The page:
This week, I’m writing about one of my favorite Christmas memories. It’s the party my friend Peggy Burch and I hosted for a decade or so between the late 1970s and the late ’80s in my old Midtown apartment on Poplar at Avalon.
We dubbed it “A Christmas Party.” The premise was to invite everybody we knew and they were supposed to invite everybody they knew. Those people also were supposed to invite everybody they knew. And so on.
Each year I roasted three or four country hams and Peggy roasted several turkeys. Guests brought side items. One year, I made pumpkin pies from scratch.
Guests brought their own drinks. The first printed invitation for December 15, 1979 read “BYOB,” but Peggy decided she didn’t want to use that term. She came up with “Bring What You Would Like to Drink” for the next party. We used the same invitation wording each year.
I didn’t want to use plastic cups, so I bought cases of highball glasses, which we used from year to year.
I did make homemade eggnog with raw eggs, rye whiskey, rum, and real whipped cream.
The party always was held on the second Saturday before before Christmas. Each year, I bought the newest Red Hot Chili Peppers and Ashford & Simpson 33 rpm albums, which I played on my stereo. I periodically interrupted the recorded music and I played carols for sing-a-longs at the grand piano.
Our party began at 8 p.m. and usually lasted into the wee hours.
The main decoration was a gigantic live Christmas tree. I always had to cut off the top of the wide Fraser or Douglas fir tree because I always bought them too tall. They looked like they were growing through the ceiling.
The first year, my next door neighbor - a medical student - co-hosted the party with us. She made a total of 12 canapes as her offering for guests. She didn’t have a clue what the party was going to be like.
The “gathering” resembled the party scene from the movie, Breakfast at Tiffany’s, with people everywhere. About 700 people or so showed up each year. People crowded into my second story apartment, which had a big living room and dining room, two bedrooms - and one bathroom. People lined the hall stairs and waited for guests to leave the party so they could get in.
Strangers I invited at Huey’s Midtown or other watering holes usually showed up. And, of course, they were supposed to bring their friends and on and on.
It was noisy with people shouting so they could be heard over the other guests and the high decibel levels of the Peppers and Ashford & Simpson. People danced, screamed, and drank.
Each year, I watched as my apartment was destroyed before my eyes. I remember seeing a guest knock over an end table, which resulted in a glass of wine tipping over and streaming purple liquid down a white wall.
One year I saw my mother walking amidst the throng picking up an empty can here and there in a futile attempt to help clean up.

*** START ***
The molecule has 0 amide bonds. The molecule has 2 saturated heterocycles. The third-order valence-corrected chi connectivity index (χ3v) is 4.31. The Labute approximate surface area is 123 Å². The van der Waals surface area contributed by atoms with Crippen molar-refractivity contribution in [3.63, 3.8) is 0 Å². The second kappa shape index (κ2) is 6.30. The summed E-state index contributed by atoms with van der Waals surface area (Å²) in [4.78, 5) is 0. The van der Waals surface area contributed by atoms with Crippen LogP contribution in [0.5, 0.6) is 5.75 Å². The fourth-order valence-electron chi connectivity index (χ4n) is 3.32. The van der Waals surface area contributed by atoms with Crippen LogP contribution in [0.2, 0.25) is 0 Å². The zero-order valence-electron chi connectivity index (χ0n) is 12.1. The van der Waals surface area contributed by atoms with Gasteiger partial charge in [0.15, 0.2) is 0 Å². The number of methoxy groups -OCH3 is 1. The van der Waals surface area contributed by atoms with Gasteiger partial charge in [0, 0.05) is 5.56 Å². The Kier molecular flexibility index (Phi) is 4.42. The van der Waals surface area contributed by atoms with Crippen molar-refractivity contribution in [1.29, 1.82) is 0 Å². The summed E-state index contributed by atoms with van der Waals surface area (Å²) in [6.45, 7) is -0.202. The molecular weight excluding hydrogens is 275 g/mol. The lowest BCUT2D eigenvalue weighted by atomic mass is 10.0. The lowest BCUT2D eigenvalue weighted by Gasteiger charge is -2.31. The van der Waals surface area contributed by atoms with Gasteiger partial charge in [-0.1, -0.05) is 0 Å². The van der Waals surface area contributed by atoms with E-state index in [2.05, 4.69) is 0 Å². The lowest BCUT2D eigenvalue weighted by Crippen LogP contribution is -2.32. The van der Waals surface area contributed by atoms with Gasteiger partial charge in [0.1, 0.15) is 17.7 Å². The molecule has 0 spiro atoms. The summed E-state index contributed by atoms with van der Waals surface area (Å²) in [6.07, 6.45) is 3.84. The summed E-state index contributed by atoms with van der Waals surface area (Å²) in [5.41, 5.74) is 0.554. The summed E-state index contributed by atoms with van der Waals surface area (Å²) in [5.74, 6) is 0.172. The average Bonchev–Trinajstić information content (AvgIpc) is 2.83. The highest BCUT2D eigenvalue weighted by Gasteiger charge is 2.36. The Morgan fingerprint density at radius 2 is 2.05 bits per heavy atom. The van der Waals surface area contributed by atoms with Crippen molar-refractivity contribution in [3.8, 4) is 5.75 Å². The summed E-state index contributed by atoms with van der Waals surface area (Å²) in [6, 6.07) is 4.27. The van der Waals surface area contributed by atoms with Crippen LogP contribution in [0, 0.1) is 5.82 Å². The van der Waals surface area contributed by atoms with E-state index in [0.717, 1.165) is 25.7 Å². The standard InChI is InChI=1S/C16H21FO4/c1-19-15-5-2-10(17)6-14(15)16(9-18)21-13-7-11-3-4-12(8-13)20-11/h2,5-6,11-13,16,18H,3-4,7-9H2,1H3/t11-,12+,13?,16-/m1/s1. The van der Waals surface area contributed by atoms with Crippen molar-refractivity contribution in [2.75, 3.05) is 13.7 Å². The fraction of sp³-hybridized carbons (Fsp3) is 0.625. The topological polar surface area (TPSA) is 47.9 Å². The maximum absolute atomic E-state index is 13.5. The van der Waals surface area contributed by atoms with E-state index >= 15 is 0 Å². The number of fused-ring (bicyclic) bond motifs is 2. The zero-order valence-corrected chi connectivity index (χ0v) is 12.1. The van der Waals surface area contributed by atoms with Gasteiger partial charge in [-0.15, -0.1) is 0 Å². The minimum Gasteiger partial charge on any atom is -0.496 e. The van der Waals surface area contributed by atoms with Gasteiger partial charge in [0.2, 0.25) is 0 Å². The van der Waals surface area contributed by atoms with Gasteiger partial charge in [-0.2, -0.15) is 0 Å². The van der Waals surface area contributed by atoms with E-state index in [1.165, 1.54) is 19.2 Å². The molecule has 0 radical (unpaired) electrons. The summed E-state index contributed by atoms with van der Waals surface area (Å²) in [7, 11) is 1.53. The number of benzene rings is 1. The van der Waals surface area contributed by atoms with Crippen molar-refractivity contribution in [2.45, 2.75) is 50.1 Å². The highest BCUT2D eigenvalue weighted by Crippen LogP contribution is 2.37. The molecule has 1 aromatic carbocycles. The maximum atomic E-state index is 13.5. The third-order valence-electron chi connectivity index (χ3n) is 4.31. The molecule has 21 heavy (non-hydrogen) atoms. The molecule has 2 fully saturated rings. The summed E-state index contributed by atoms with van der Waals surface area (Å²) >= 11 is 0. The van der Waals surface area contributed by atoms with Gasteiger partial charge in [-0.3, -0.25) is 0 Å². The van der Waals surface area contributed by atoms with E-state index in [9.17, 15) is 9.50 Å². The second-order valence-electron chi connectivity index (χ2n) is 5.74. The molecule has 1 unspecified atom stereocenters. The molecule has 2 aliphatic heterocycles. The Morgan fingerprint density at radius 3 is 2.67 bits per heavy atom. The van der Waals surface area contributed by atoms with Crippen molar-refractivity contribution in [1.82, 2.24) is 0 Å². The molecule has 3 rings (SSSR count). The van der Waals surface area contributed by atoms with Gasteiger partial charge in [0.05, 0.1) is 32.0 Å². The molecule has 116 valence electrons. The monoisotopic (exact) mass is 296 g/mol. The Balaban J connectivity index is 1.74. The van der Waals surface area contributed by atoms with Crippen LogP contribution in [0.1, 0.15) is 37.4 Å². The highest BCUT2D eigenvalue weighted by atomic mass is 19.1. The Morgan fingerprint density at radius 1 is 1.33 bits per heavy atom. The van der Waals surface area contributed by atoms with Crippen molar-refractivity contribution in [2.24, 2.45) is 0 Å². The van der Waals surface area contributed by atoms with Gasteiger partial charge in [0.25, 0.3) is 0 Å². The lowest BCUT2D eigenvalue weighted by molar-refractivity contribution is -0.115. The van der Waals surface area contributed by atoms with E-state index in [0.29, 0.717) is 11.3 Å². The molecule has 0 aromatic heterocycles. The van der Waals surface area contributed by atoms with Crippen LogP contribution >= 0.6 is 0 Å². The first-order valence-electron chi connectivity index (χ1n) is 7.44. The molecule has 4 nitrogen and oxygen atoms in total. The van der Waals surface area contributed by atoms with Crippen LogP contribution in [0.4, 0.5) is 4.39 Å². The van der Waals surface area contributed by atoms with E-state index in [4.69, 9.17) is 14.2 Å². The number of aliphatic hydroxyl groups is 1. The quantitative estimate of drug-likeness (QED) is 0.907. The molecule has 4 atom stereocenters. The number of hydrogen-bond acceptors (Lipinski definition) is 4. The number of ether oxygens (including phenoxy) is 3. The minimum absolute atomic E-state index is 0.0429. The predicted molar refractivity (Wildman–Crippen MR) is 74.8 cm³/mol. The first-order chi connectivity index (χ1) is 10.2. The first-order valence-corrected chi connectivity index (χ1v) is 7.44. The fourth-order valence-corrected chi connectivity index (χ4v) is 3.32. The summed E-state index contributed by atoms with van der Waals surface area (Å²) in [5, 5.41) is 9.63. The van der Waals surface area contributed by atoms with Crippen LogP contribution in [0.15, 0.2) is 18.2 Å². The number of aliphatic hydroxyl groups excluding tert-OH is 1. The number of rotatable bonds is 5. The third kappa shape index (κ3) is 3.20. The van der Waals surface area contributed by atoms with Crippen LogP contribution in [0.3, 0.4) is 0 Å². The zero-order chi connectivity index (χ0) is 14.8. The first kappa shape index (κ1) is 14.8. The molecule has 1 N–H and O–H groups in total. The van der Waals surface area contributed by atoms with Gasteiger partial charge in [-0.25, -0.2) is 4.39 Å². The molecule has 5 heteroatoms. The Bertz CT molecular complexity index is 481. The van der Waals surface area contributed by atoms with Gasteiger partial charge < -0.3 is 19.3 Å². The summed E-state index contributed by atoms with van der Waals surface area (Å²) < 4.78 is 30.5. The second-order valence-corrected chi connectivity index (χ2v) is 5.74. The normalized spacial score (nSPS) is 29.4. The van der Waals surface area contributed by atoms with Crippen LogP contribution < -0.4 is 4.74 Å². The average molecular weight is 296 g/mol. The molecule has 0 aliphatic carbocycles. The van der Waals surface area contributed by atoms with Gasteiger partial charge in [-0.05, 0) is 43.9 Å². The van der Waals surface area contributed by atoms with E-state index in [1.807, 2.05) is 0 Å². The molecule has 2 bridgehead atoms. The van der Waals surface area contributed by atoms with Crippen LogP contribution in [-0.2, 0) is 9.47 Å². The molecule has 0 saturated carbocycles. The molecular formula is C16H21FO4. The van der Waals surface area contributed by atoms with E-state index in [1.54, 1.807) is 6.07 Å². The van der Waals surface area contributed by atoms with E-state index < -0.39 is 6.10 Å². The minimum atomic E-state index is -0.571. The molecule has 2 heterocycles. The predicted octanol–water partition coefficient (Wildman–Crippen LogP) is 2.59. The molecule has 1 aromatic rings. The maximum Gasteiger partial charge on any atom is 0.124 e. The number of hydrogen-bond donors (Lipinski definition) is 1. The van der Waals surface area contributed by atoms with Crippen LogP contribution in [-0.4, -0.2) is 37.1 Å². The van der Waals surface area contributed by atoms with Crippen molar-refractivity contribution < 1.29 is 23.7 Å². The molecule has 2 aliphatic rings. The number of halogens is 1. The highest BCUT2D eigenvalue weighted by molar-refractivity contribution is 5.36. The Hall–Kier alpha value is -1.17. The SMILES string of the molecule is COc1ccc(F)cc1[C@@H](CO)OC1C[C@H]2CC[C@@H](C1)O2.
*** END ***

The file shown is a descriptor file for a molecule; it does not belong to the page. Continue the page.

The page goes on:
Lots of stories are connected with that party. Jill Johnson Piper and John Beifuss helped host the event one year. Jill, who brought a large cheese ball, asked me during the party where it was. She said she put it in a bag at the top of the back stairs. We finally found it way across the parking lot by the garbage cans. Guests who entered the party from the rear inadvertently kicked the cheese ball down the stairs and into the garbage area.
One year, I found cigarettes smashed into one of the pumpkin pies. Someone thought it was an earthenware ashtray.
Another time, a team of athletes from overseas was staying across Poplar. They saw the action going on and showed up. One of the guys picked up a whole turkey and began eating it. The next morning, we found a turkey carcass in the front yard.
I went to bed at 3:30 a.m. one year. The apartment still was jam packed. The next morning I woke up with a hangover to a freezing apartment. I walked in the living room, which, as usual, was a disaster with glasses, cups, bottles, cans, napkins, paper plates, plastic forks, and cigarette butts everywhere. Not a soul anywhere. All the front windows were wide open. A handwritten note on the stereo read, “I turned off the Christmas tree lights.”
Celebrity guests included Billy Gibbons from ZZ Top, Bobby Durango from Rock City Angels, and Mojo Nixon, who recorded the popular “Elvis is Everywhere.” I believe John Doe from the punk band, X, also showed up one year.
Musicians who appeared that weekend before Christmas at the nearby Antenna club attended.
The party came to an end after I bought a house and moved out of my beloved apartment, where I lived for 16 years.
People still speak fondly about that Midtown seasonal event.
Probably the worst memory from “A Christmas Party” occurred one year after everyone had gone home. I walked in the bathroom. Something about the bathtub caught my eye. I looked and I saw footprints in the tub. Facing the drain.